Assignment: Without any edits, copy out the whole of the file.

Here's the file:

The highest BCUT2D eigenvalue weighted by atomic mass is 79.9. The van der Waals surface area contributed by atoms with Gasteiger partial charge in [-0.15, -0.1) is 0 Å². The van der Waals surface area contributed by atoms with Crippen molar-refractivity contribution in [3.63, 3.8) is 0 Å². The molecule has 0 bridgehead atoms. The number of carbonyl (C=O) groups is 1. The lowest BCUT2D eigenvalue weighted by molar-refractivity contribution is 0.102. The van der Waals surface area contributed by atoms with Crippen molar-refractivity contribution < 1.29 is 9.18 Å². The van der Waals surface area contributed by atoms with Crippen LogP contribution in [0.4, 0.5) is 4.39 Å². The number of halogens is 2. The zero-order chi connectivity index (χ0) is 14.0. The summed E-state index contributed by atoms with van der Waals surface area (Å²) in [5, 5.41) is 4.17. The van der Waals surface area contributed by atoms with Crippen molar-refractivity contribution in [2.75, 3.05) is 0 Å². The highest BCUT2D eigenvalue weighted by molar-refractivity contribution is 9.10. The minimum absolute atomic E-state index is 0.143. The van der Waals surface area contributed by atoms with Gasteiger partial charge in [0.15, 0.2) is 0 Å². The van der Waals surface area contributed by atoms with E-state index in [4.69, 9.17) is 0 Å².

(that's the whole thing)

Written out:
The highest BCUT2D eigenvalue weighted by atomic mass is 79.9. The van der Waals surface area contributed by atoms with Gasteiger partial charge in [-0.15, -0.1) is 0 Å². The van der Waals surface area contributed by atoms with Crippen molar-refractivity contribution in [3.63, 3.8) is 0 Å². The molecule has 0 bridgehead atoms. The number of carbonyl (C=O) groups is 1. The lowest BCUT2D eigenvalue weighted by molar-refractivity contribution is 0.102. The van der Waals surface area contributed by atoms with Crippen molar-refractivity contribution < 1.29 is 9.18 Å². The van der Waals surface area contributed by atoms with Crippen LogP contribution in [0.4, 0.5) is 4.39 Å². The number of halogens is 2. The zero-order chi connectivity index (χ0) is 14.0. The summed E-state index contributed by atoms with van der Waals surface area (Å²) in [5, 5.41) is 4.17. The van der Waals surface area contributed by atoms with Crippen molar-refractivity contribution in [2.75, 3.05) is 0 Å². The highest BCUT2D eigenvalue weighted by molar-refractivity contribution is 9.10. The minimum absolute atomic E-state index is 0.143. The van der Waals surface area contributed by atoms with Gasteiger partial charge in [0.15, 0.2) is 0 Å². The van der Waals surface area contributed by atoms with E-state index in [4.69, 9.17) is 0 Å².